Handling Goods Traffic
To understand Goods Engines, we must know what they were required
to do, so how was goods traffic worked?
In Victorian and Edwardian days almost the entire country was covered by a network of main lines and country branches with a yard for handling goods at almost every station. Only the highlands of Scotland and the mountain / moorland areas were not covered.
Consignments of goods were sent as parcels small and large, or complete wagon loads from local stations to destinations all across the country. Many factories, collieries and depots were connected by their own sidings to the line, often owning their own wagons. Boys were employed to write direction labels.
Let us imagine a set of crates on their typical journey from Walsall to Carlisle: At Walsall they would be loaded in a wagon together with many other items. If they had to be kept dry they could go in a van , or very likely in an open wagon covered by a tarpaulin sheet, securely roped down. The wagon was picked up by the daily ‘pick-up goods’. This stopped and shunted each yard in succession, dropping off wagons at their destination and picking up those starting their journey.
Next the wagon might be put in a long-distance goods, still unlikely to travel at more than 35 mph and frequently stopping to give way to passenger trains. A lot of time was spent stationary, increasingly so where congestion was bad. Most likely the wagon would be taken to the Tranship shed at Crewe, where it would be unloaded and all the items for each destination — Carlisle, in our case — gathered and loaded into empty wagons. The new wagon would then be marshaled into another long-distance goods up the West Coast main line , where it would be taken on to its final destination in another pick-up goods.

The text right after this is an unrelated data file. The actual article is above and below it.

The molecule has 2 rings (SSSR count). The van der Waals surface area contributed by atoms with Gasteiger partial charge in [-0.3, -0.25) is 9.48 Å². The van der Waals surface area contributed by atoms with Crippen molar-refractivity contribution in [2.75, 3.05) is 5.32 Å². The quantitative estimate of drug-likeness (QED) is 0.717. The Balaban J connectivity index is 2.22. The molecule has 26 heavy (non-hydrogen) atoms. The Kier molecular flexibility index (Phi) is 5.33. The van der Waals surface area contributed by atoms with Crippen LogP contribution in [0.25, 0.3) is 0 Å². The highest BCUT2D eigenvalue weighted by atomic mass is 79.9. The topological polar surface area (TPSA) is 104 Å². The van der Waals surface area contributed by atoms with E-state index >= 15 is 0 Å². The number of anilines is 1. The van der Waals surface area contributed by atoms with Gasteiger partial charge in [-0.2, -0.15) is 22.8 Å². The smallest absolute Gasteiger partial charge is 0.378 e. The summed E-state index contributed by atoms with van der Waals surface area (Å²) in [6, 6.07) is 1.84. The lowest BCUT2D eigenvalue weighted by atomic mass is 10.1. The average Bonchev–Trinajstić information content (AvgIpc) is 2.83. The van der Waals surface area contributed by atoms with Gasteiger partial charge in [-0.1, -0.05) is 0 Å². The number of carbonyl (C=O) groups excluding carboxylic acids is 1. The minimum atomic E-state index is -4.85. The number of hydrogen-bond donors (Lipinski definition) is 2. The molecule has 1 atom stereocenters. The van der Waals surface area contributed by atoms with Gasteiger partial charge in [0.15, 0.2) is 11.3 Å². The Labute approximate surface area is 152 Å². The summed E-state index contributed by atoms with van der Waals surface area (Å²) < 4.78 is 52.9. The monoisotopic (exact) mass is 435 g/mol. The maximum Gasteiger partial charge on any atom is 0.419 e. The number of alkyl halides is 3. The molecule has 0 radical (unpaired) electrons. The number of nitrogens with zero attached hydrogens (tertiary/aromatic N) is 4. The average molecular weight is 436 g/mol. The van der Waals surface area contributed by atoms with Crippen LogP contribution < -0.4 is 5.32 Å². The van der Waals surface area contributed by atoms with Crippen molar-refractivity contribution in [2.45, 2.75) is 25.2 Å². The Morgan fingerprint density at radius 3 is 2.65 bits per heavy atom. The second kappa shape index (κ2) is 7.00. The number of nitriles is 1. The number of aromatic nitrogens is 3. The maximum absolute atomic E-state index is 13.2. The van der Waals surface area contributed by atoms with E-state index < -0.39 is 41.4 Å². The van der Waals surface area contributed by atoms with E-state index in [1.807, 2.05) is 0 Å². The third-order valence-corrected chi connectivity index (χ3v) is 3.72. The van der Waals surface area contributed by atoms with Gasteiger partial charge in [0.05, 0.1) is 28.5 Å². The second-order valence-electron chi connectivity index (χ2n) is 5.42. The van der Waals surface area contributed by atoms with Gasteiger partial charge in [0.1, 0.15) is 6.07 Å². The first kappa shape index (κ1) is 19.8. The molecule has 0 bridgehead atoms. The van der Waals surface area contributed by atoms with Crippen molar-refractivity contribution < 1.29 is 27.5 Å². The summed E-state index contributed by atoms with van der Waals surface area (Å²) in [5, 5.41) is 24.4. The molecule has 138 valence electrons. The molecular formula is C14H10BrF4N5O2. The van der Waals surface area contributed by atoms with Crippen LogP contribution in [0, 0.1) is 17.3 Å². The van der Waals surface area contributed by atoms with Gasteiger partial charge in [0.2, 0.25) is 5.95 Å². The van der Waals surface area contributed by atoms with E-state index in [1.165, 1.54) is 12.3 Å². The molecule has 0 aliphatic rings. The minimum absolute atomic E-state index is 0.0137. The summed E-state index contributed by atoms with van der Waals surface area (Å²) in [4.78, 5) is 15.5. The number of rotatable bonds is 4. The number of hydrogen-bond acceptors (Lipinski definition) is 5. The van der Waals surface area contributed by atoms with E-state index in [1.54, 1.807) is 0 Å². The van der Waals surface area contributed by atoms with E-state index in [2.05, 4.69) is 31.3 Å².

So most trains required frequent sorting to re-order the wagons: Shunting yards were built at the main sorting points, often carrying out their activities right around the clock. At Liverpool the ‘Grid Iron’ at Edge Hill was laid out at a gradient so wagons could be sorted and re-sorted as they descended. Tank engines were usually used in yards, being easy to buffer-up and to replenish fuel supplies. An LMS survey showed total hours: travelling — 7.0 million hours; shunting — 8.0 million hours: 14% more time was spent in shunting than travelling!
Where a colliery or factory could put together complete trains these could of course run direct but they were in the minority. Wagons normally had to be returned empty unless a return load could be found. Before the many private railway companies were grouped in 1923 all movements required a great deal of paperwork, processed manually, so each received and paid their share.